The CPU has 2048 bytes of non-volatile RAM. The low level drivers don't use any of this (at least they don't on the 20b and I suspect they are identical in this respect).

So 1758 bytes are being used for other purposes (and probably a bit spare for bug fixing etc). I smell a lot of waste here :)



Surely it can handle a bit of external RAM?


There is another 4096 bytes of volatile RAM which is powered down most of the time.

Yes, external storage could be added for additional cost.

I'd personally prefer some kind of SD or USB host capability. There is no reason user code couldn't be run from such.

- Pauli


Just to clarify, with "external" I meant "not part of the processor" but still on the PCB, not external to or removable from the calculator (although that would be nice). Maybe HP were afraid of the complaints again "what's the use use of having all that memory without ways to backup and restore it". They could see it coming: add memory, add I/O. Price, positioning (again I make my point - relative to the 17Bii+) all had their influence I suppose. (Like the 42s was a crippled upgrade to the 41, but I digress).

From what information I've gathered, it seems a very nice calculator for the price. (but I would have been happy with just that bit more memory*, even without I/O capability).

* But as any programmer will tell you "how much memory is enough? just that little bit more ;)


I don't know what is stored where, but there are a lot of financial variables that are kept by the continuous memory (think things like PV, N, etc and cash flows and statistics data and ...) all of which has to be stored too.


A lot of waste? There isn't a spare byte of space left in there. 290 bytes is all that is left for user program space.

You have to store all of the various menu items, saved data, settings and so on. Remember the calculator is essentially turned off all the time. It has to be able to retain all of those items in saved memory or they disappear when you release the key.

There are approximately 200, 12 digit+3exponent numbers that need to be maintained, plus space for the lower and upper lines of text. . .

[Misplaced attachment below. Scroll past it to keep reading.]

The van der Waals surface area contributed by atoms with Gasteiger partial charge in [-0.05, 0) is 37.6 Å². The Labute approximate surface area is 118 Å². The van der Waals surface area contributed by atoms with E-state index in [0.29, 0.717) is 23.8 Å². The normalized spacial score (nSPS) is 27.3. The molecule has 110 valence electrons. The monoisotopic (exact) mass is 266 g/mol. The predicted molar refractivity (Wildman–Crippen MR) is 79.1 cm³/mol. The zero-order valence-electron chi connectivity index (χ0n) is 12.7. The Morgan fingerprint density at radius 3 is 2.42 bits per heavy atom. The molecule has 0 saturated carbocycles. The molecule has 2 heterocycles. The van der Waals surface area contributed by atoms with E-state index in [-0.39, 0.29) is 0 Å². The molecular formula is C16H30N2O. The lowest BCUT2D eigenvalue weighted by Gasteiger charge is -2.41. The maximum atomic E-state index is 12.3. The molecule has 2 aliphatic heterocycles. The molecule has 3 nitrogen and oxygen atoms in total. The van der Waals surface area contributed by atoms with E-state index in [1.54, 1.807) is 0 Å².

Edited: 25 Mar 2010, 8:04 p.m.


A lot of waste? There isn't a spare byte of space left in there. 290 bytes is all that is left for user program space.

Just because there isn't a spare byte doesn't mean there isn't any waste :)

There are approximately 200, 12 digit+3exponent numbers that need to be maintained, plus space for the lower and upper lines of text. . .

Financial registers -- a complete waste ;-) For the sarcasm impaired both this and my original comment have a degree of jest present. Opps, that was sarcasm too: damn an infinite loop.

Given that the bulk of the non-volatile RAM is used for these numbers, how much space is left? 12 digits + 3 exponent digits + 2 sign bits can be packed into seven bytes without any difficulty: three digits per ten bits plus two sign bits is 52 bits leaving 4 unused bits. 200*7 = 1400, leaving 600 bytes for other stuff. System state and the lines of text (the lower line isn't really text but we will ignore that) will consume some of this but over half seems very high.

However, using 8 bytes per register and doing a dumb BCD encoding leaves about 400 bytes minus the 290 for programming and we're down to a size I can believe for the other overheads (although it still seems a bit on the high side). However this is wasting precious memory.

Memory is very short on this CPU and the CPU is very fast. Trading CPU cycles for memory is beneficial here: store the numbers space efficiently and convert them to/from an unpacked format for calculations.

Yeah, I know existing code, time to market, etc will stop this form being a possibility...

- Pauli


Another idea would be t have a curtain between the numbers and program space which moves automatically. So you have probably less room for cashflow data if you have stored a bigger program but who cares?

Having lot of UP/DOWN steps in a program isn't very memory efficient either. Why not code each function as such? That would make reading programs easier, too.

Spending a lot of CPU cycles for routine tasks my drain the batteries faster.

Edited: 26 Mar 2010, 4:19 a.m.


I agree, the 30b should have dynamic memory allocation. The 290 steps are not "fully merged", so sequences like "STO + 2" take up 3 bytes of RAM. After writing a good number of programs for the 30b I've concluded that the program memory is effectively not much more than the 99 steps of the 12C. OTOH, having an array of 100 bytes that's always available is awfully nice even if the programs that use that array tend to be quite long.



A lot of waste? There isn't a spare byte of space left in there. 290 bytes is all that is left for user program space.

Although I completely understand the hardware and cost limitations here, it's still very unfortunate that in 2010, when memory costs something like 10 one-millions of a penny per byte, that a calculator has only 290 bytes of memory available for programming. I'd actually view this as a marketing snafu. A consumer who reads the specs carefully is likely to think "290 BYTES of memory? Didn't they have more than that on the HP 41C 30 years ago?" A consumer would wonder why HP didn't raise the cost by a penny and put in a hundred K of memory. Maybe another processor with more embedded NVRAM will come available.